Pitt Meadows residents will hear Monday that their on-call firefighters attend fewer medical emergency calls than fire departments in other cities.
However, the union that represents paramedics says ambulance response times have improved across the Lower Mainland with staffing increases and other efficiencies.
And union president Cameron Eby says Pitt Meadows residents can expect faster response times with a rest-and-ready ambulance station that’s coming to the city.
The special meeting is set for Monday at 7-9 p.m. at city hall, and will be a presentation by Pitt Meadows Fire and Rescue to offer facts about the department’s paid-on-call model, call volume, major incidents and medical call responses and current challenges.
A question-and-answer period will follow the presentation.
New Mayor Bill Dingwall has been a proponent of hiring two new full-time firefighters, at a cost of about $250,000 per year, and increasing the number of medical emergencies the department attends. There are currently five full-time members and 35 paid-on-call.
Dingwall said Pitt Meadows was compared with eight other cities in the 2016 Summary Report on Fire Rescue Services. That report found the paid-on-call staffing model works well, results in excellent response times, excellent turnout at calls, and low operating costs – an estimated one-third of what it would cost to run a career staffed department.
However, Dingwall said one of the revelations on Monday will be that the local department responds to fewer medical emergencies than the other cities in the study, based on service levels set by city hall.
Paramedics do respond to all medical emergencies.
Eby, president of CUPE 873, said in the most serious calls, where a life is in danger and seconds count, it is an obvious benefit to have firefighters responding. These are situations where a firefighter can do CPR, use a defibrillator, stop a significant bleed, or clear an airway and offer rescue breathing, he added.
“First responders have a role, for sure, if they can get there faster than the paramedics,” he said, adding that in most cities firefighters do have faster response times than paramedics because there are more of them, and more fire halls.
He said life-threatening emergencies represent about two per cent of all calls in Pitt Meadows.
For the other 98 per cent of calls, Eby said patient outcomes may not be improved by a firefighter arriving minutes ahead of a paramedic.
“If there’s a concern that there’s a delay in getting to those patients in the Pitt Meadows area … then we need to address that by looking at the staffing levels for paramedics,” he said. “They [the provincial government] have added staffing, and it certainly helps.”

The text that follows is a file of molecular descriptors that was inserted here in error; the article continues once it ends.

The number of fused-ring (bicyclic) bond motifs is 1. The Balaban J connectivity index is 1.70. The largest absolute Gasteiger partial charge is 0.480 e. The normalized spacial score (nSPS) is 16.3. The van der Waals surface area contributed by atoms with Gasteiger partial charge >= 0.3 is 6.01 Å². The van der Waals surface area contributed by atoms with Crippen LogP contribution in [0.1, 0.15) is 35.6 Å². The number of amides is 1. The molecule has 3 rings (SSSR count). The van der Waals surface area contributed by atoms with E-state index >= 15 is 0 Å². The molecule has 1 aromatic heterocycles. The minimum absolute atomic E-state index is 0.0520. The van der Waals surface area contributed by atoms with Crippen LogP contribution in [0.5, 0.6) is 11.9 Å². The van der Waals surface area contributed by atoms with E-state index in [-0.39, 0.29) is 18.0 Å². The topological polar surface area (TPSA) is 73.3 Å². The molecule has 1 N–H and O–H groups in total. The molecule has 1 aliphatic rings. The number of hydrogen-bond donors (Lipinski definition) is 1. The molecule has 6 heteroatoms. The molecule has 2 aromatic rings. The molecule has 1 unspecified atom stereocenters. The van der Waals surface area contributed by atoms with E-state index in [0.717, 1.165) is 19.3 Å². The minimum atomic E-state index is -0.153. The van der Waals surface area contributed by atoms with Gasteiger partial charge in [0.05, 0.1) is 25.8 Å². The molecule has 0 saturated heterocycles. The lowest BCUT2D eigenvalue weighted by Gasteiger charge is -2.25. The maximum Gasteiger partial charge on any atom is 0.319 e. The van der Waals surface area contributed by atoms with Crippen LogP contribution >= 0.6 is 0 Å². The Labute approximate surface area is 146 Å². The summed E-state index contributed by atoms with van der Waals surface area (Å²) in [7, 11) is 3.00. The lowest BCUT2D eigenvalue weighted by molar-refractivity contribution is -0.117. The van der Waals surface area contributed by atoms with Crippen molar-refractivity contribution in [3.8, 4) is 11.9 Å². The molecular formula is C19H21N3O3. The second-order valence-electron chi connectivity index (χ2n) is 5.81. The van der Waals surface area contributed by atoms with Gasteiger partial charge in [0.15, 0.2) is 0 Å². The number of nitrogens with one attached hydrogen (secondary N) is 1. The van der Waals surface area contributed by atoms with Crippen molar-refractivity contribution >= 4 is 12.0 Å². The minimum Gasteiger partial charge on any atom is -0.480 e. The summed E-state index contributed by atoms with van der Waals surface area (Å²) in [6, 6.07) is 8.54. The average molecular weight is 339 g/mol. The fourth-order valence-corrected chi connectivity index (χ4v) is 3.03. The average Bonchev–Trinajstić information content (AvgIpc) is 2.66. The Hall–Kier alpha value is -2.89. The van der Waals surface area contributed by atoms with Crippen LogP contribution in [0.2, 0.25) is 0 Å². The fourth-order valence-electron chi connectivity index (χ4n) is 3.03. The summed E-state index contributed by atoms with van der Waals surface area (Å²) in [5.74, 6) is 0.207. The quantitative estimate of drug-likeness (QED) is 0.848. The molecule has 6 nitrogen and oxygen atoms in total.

In 2016, the province added another ambulance in Maple Ridge and Coquitlam as part of its province-wide paramedic staffing increase.
Eby added that fast firefighter responses are absolutely necessary for rescue situations, hazardous materials calls and vehicle extrication.
He said B.C. Ambulance now has some of the best response times for immediately life-threatening calls in the country.
Eby said the new rest-and-ready stop is like a satellite ambulance station. He works in one in Comox and said it will help Pitt Meadows ambulance service, with ambulances in the community and responding more rapidly.
“I would confidently say that, yes, that means there is going to be better response times.”
He also pointed out that the difference in the level of medical training between firefighters and paramedics is considerable. While most firefighters get a one-week course in emergency medical response, paramedics at the first level, primary, get a year of schooling, and that will be increasing to two years in 2019. Advanced care paramedics now take three years of training, and that will increase to four.
Eby said there is a balance to be struck between what cities can afford, and the value of increasing service levels. Some municipalities have firefighters attend medical emergencies simply because they already have career firefighters on duty.
“We have to look at the evidence, and that includes patient outcomes.”
Dingwall said there will also be other issues explored, such as attracting and retaining firefighters, and coverage of the city during times when paid on-call firefighters are outside of the community.